NASE News

Health Insurance Help

Sooner or later, everyone who has health insurance encounters questions about their coverage or has a claim denied. Fortunately, most questions are easily answered by calling your insurer’s member services number. Fixing a claim denial often amounts to nothing more than supplying data that was missing or incorrect in the first place.

But what if you, a family member, or one of your employees runs into a problem that is not so easily solved? Where can you go for help?

First, try the agent that sold you the policy. If you did your homework before you purchased the policy, you selected someone that you were confident would offer you personalized attention and act as a liaison between you and your insurer if you or your employees should ever have any questions or problems. Hold him or her to that promise.

If the agent can’t help, contact your insurance company. Many insurance companies have extensive customer service departments that can answer questions regarding your coverage and assist you with any claim difficulties. If your agent or your insurance company were unable to solve the problem, contact your state Department of Insurance (DOI). You can find contact information for your DOI at www.naic.org. Many state DOIs have consumer health insurance advocates or managed care ombudsmen that can help you untangle a problem. State DOIs often sponsor Web sites that will point you in the right direction. Another good alternative is your state Department of Health. Check health department Web sites as well for consumer health insurance information.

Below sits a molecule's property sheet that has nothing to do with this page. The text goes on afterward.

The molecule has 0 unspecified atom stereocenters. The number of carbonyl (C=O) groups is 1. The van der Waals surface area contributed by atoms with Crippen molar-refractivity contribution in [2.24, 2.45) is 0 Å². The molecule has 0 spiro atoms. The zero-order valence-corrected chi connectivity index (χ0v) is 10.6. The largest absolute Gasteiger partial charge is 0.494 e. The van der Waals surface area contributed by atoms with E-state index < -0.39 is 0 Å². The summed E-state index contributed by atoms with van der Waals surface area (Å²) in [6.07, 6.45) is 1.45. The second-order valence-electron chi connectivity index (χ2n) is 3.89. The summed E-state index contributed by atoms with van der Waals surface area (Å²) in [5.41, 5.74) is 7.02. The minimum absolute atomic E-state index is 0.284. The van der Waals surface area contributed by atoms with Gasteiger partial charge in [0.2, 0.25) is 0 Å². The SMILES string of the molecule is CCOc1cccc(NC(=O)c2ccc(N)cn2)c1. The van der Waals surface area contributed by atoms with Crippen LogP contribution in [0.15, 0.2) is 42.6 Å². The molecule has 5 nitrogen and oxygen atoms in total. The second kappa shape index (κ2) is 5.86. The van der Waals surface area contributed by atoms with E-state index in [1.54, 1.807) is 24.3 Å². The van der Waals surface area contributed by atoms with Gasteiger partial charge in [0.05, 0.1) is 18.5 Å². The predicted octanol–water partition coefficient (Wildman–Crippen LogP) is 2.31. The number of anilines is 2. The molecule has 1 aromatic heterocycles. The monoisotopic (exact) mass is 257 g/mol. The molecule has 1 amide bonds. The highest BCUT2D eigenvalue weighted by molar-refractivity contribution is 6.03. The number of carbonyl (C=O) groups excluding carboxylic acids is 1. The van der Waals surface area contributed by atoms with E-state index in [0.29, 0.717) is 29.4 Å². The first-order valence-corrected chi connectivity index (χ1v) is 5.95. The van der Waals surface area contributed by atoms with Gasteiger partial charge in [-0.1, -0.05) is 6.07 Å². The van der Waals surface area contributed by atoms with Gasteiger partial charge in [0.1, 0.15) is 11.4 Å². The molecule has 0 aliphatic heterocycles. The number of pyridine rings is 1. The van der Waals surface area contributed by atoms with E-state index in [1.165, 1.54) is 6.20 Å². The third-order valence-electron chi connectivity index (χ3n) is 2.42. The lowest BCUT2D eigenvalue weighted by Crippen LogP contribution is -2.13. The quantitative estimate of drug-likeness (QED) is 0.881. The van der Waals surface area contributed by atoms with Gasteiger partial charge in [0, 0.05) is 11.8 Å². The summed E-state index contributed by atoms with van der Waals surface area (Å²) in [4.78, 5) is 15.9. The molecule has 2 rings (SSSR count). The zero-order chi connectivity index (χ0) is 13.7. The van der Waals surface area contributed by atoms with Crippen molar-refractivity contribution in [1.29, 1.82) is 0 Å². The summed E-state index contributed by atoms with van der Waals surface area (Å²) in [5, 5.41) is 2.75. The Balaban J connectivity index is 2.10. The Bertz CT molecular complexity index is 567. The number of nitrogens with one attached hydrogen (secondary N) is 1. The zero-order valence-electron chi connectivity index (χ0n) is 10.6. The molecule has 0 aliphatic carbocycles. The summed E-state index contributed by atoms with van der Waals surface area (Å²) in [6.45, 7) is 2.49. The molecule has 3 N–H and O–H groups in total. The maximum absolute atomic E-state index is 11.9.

Know Your Plan’s Rules

Most members do not read the handbooks their health plans give them, according to a study by the U.S. General Accounting Office, so many denials are simply a result of the members’ ignorance of their plans' requirements. Make sure the treatment you are planning on receiving is covered under your insurance before treatment is received.

A Word About Web Sites Featuring Healthcare Content

There are thousands of online resources for health and insurance information, but it is often difficult to distinguish which Web sites feature information you can trust and which are mainly advertising portals. The Internet Healthcare Coalition, located at www.ihealthcoalition.org, is a non-partisan, nonprofit corporation that offers Tips for Health Surfing Online. Adhering to these guidelines will help you search safely for consumer health care information. According to the Coalition, a good rule of thumb is to find a Web site that has a person, institution, or organization in which you already have confidence. If possible, you should seek information from several sources and not rely on a single source of information.

 

Document Everything

Keep all your records, not just the denial-of-care notice. This includes any and all correspondence from the insurer and a detailed phone log that documents the name of the people you have spoken to, their titles, and the date you spoke to them. Jot down the general gist of your conversation. This will prove invaluable if you have to reconstruct the steps you have taken thus far to resolve your problem for an independent panel.

What to Do When Your Claim is Denied